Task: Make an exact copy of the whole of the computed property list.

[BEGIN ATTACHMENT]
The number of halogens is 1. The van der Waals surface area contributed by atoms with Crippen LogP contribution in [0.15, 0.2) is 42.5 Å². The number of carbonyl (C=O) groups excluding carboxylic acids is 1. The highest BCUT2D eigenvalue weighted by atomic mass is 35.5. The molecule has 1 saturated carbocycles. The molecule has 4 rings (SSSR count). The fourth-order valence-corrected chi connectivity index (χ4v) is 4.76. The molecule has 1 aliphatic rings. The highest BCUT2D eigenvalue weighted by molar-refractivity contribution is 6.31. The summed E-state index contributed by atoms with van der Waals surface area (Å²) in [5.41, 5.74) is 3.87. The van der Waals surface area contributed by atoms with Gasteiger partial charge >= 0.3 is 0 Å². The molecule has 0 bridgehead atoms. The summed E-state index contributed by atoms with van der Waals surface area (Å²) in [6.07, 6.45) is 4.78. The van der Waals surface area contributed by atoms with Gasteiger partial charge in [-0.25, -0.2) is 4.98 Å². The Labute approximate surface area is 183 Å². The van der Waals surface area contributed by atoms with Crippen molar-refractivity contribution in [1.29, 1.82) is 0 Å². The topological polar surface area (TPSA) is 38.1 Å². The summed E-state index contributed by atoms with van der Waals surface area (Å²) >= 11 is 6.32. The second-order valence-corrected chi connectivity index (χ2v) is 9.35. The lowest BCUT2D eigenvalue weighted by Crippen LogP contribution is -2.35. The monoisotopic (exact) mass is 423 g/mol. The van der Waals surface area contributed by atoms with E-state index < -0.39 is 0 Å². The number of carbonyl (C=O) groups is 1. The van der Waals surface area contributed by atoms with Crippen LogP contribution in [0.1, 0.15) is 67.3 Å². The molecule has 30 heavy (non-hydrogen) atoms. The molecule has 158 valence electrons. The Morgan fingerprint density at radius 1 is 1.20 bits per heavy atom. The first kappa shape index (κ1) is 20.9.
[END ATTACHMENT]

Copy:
The number of halogens is 1. The van der Waals surface area contributed by atoms with Crippen LogP contribution in [0.15, 0.2) is 42.5 Å². The number of carbonyl (C=O) groups excluding carboxylic acids is 1. The highest BCUT2D eigenvalue weighted by atomic mass is 35.5. The molecule has 1 saturated carbocycles. The molecule has 4 rings (SSSR count). The fourth-order valence-corrected chi connectivity index (χ4v) is 4.76. The molecule has 1 aliphatic rings. The highest BCUT2D eigenvalue weighted by molar-refractivity contribution is 6.31. The summed E-state index contributed by atoms with van der Waals surface area (Å²) in [5.41, 5.74) is 3.87. The van der Waals surface area contributed by atoms with Gasteiger partial charge >= 0.3 is 0 Å². The molecule has 0 bridgehead atoms. The summed E-state index contributed by atoms with van der Waals surface area (Å²) in [6.07, 6.45) is 4.78. The van der Waals surface area contributed by atoms with Gasteiger partial charge in [-0.25, -0.2) is 4.98 Å². The Labute approximate surface area is 183 Å². The van der Waals surface area contributed by atoms with Crippen molar-refractivity contribution in [1.29, 1.82) is 0 Å². The topological polar surface area (TPSA) is 38.1 Å². The summed E-state index contributed by atoms with van der Waals surface area (Å²) >= 11 is 6.32. The second-order valence-corrected chi connectivity index (χ2v) is 9.35. The lowest BCUT2D eigenvalue weighted by Crippen LogP contribution is -2.35. The monoisotopic (exact) mass is 423 g/mol. The van der Waals surface area contributed by atoms with E-state index < -0.39 is 0 Å². The number of carbonyl (C=O) groups is 1. The van der Waals surface area contributed by atoms with Crippen LogP contribution in [0.1, 0.15) is 67.3 Å². The molecule has 30 heavy (non-hydrogen) atoms. The molecule has 158 valence electrons. The Morgan fingerprint density at radius 1 is 1.20 bits per heavy atom. The first kappa shape index (κ1) is 20.9.